Although B.C. Supreme Court Justice Nigel P. Kent dismissed the nations case, he acknowledged the “dark and intractable” legacy of colonization, which includes the project’s approval by the British Columbia. The appeal focuses on how the court’s decision leaves Saik’uz and Stellat’en without a remedy, though Kent agrees with the nations on all the facts at hand.

“After 189 days of trial… the [nations] proved that the diversion of the waters of the Nechako by Alcan is causing a serious decline in the fisheries that their Aboriginal communities have relied on since time immemorial – until the near disappearance of sturgeon and salmon a “mere shadow of its former abundance,” the opening statement of the call notes. “The appellants’ identity, culture and way of life – the very core of what…the Constitution promises to protect – are intertwined and lost in the decline of the fishery.”

According to the nations’ legal adviser, Judge Kent erred in law by not requiring the province to order Rio Tinto to put more water back into the river, despite British Columbia’s constitutional obligation to protect the rights of nations. Kent said if anyone is liable, it’s the Crown, but noted that Rio Tinto operates under provincial permits, so the court cannot hold the company liable for damages. In the same breath, he said that because the court couldn’t tell the company what to do, it was unable to make a “declaration” ordering the province to change the permits.

“This reasoning is internally contradictory,” the appeal notes, pointing to Blueberry River First Nation’s landmark 2021 decision on treaty rights, which included a “declaration that the province cannot continue to allow activities that unjustifiably infringe the treaty right or breach the duties of the Crown. .”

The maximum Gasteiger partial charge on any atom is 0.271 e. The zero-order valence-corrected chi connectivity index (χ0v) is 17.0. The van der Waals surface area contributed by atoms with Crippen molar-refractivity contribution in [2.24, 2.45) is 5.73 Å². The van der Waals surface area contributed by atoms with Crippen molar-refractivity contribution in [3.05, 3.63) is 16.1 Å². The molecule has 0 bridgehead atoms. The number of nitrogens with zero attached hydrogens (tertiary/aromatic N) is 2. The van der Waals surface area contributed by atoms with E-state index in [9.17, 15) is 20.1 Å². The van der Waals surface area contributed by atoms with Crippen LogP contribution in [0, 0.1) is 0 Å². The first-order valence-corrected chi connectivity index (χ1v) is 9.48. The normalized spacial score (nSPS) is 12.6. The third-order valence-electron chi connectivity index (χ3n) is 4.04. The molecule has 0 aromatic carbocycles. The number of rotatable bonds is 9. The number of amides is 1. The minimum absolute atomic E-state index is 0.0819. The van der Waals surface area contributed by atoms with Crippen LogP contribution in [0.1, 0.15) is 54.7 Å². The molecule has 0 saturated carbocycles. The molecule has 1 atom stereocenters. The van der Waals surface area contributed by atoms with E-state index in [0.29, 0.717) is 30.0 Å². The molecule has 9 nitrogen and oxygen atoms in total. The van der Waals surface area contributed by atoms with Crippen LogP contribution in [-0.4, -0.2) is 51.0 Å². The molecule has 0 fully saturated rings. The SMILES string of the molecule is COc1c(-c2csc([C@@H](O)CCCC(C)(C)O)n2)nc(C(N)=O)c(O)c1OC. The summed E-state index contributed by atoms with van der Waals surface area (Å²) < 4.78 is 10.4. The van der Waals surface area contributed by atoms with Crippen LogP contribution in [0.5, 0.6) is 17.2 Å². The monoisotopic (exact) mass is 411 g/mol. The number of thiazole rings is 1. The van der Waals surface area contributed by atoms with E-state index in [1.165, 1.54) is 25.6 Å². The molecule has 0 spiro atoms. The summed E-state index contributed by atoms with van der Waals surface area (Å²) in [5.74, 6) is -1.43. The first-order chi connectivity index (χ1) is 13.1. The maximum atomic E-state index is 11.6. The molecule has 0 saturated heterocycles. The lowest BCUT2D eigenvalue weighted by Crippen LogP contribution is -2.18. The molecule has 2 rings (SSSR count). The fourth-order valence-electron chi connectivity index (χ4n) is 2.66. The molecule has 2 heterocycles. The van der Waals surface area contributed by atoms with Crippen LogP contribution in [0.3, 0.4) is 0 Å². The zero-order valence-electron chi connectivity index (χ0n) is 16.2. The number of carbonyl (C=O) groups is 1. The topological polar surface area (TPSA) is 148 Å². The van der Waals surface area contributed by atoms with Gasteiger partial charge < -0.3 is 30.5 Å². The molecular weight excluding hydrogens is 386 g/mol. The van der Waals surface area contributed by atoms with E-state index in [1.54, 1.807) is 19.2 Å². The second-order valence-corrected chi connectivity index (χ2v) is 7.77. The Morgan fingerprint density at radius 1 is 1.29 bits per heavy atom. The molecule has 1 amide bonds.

According to the call, this type of statement can also be made for Sai’kuz and Stellat’en.

Hanna said this case could chart the way forward for “all First Nations” who have been similarly impacted by past development, noting that the underlying question is how to “decolonize these industrial complexes.”

“This case sets a precedent, so there is a lot to do,” he said.

Rio Tinto sells excess energy to BC Hydro

Notably, the two neighboring nations are not asking the courts to destroy the dam or restore the river to its original state. Instead, they hope to reach an arrangement in which Rio Tinto works with the province to establish a flow regime that helps restore natural ecological functions.

To that end, Saik’uz and Stellat’en have asked the courts for an injunction against Rio Tinto to ensure that the company regulates water flow in a way that does not continue to impact fishing. downstream.

The hydroelectric facility reverses the water’s natural direction, sending it west via a 16-kilometre tunnel through the coastal mountains to Kemano, where it plunges down a 790-metre precipice to the turbines in waiting. The Kemano plant produces more electricity than Rio Tinto needs to operate its smelter and the company sells its surplus to BC Hydro.

“Why can’t they just put that difference back on this side of the mountain?” Thomas asked.

British Columbia Premier John Horgan at the Rio Tinto Alcan smelter in Kitimat